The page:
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What’s the Outlook for Muni Bonds?

A reader recently wrote in to ask me, “What will happen to the price of municipal bonds when the Fed raises interest rates?”

This is a straightforward but complex question. Here’s my simplest answer up front:

Your existing muni bonds will fall in value as new issues of municipal debt offer higher yield. It’s simple supply and demand — why buy an old bond with a smaller rate of return when you can simply buy a new one? The demand for new muni bonds (and all bonds, really) will make them more expensive, and the lack of demand for old bonds will make them cheaper.

If you sell before maturity, that is. You can always keep collecting the coupon payments, even if they aren’t as big as the alternative. If you have the right portfolio of bonds, even if inflation picks up you may be able to squeak out at least a small return.

Here’s the more complex answer, however, since this topic strays far from just the idea of municipal bond investors, and into the idea of asset allocation and the impact of the Federal Reserve on stocks and bonds generally:

The bottom line is that when the Fed raises base rates, EVERY rate goes up in credit markets. That goes for mortgages, student loans, credit card debt, corporate bonds, municipal bonds … you name it. That’s because the fed funds rate is the level at which it trades with banking institutions.

In other words, right now banks can get short-term loans for effectively zero — so they can afford to lend to you and me (or businesses) at only 1% or 2% and still make some money. Qualified borrowers get rock-bottom rates and unqualified borrowers must pay a premium. Maybe 3% or 4%.

Municipal bonds that are currently offered at a low rate will naturally be offered at a higher rate, even to qualified borrowing municipalities, and troubled governments will have to borrow at a much higher rate.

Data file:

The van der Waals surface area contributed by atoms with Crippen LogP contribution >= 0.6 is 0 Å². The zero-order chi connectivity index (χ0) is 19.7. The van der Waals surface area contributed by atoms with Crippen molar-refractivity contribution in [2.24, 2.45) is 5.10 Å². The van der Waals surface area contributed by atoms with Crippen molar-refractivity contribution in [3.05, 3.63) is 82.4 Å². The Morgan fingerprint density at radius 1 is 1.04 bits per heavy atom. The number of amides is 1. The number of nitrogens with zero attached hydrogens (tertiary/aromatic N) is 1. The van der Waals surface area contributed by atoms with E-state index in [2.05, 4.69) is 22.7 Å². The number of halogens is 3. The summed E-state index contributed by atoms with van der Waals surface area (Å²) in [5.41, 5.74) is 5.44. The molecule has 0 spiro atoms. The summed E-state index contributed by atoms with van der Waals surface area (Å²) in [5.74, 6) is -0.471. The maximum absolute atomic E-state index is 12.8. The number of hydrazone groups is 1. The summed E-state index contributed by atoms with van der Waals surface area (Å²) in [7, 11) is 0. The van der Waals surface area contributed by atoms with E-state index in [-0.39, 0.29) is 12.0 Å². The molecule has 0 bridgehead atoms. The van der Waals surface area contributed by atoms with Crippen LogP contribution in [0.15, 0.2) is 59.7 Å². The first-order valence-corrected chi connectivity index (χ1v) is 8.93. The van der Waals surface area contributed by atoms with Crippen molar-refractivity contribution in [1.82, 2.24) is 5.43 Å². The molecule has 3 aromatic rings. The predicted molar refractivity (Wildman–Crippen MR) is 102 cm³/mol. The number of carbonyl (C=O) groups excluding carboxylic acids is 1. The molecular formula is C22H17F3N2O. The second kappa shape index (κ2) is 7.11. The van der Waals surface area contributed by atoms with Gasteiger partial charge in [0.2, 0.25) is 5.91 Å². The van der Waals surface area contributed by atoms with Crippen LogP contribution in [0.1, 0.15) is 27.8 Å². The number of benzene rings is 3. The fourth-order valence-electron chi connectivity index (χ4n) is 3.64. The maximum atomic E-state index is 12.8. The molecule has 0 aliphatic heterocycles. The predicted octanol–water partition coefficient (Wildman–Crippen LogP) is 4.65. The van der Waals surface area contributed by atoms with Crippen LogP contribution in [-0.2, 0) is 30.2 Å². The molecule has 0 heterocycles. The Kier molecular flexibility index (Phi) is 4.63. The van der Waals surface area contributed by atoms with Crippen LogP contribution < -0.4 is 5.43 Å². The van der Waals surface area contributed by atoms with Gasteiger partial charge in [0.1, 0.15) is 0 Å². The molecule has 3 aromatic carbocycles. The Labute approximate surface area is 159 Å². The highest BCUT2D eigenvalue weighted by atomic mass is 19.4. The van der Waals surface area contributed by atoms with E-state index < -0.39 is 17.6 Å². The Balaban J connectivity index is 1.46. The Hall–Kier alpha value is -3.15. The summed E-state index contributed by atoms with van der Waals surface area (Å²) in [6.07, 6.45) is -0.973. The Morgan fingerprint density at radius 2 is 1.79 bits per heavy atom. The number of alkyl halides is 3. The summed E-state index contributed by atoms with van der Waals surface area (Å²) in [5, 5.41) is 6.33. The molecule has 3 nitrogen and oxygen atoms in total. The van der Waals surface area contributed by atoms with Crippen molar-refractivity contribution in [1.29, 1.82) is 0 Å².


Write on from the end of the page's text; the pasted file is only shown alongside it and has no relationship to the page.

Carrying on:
What does all this mean for bond prices? Well, conventional wisdom is that yield and price are inversely related — that is, when yields are down prices go up … and when yields are up prices then fall. So when the Fed raises rates, eventually — though perhaps not overnight — municipal bonds will have a lower price (or par value) but you’ll see debt offered at increasingly higher yields.

This all orbits the idea of a “bond bubble” coming, not just for munis but corporates and Treasuries and everything else, when the Fed raises rates. After all, super-low rates mean super-high prices for bonds right now … and eventually rates HAVE to rise simply because they cannot move any lower. I mean, the fed funds rate is effectively zero, so unless it goes negative there’s little upside for prices (considering the inverse relationship with yield we just mentioned).

If inflation picks up, bond investors will be caught between a rock and a hard place. Imagine your 2% yield in intermediate- or long-term bonds isn’t even pacing the rate of inflation anymore but your bond prices keep falling and you have a long way to maturity … do you sell into a downdraft, or ride it out with your measly coupon payments?

Keep in mind, however, the idea of a bond bubble or the “great rotation” out of bonds and into equities has been bandied about for a while now and nothing has really come of it. Even as the market sets new highs, bonds haven’t collapsed yet.

But a prudent investor should start to look down the road and what will happen in 2014 or 2015 when zero-interest-rate policy runs out of gas. Even if you’re not interested in moving out of bonds and into stocks, it’s worth noting that you could see a significantly higher yield on bond investments a few years down the road – so don’t tie up too much capital even if you intend to simply preserve it in low-risk bonds or bond-backed funds.

Got a question for me about a stock? Send an email to, drop me a Tweet @JeffReevesIP on Twitter or post to our “Ask InvestorPlace” Facebook feature.

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Jeff Reeves is the editor of and the author of “The Frugal Investor’s Guide to Finding Great Stocks.” Write him at or follow him on Twitter via @JeffReevesIP. As of this writing, he did not own a position in any of the stocks named here.

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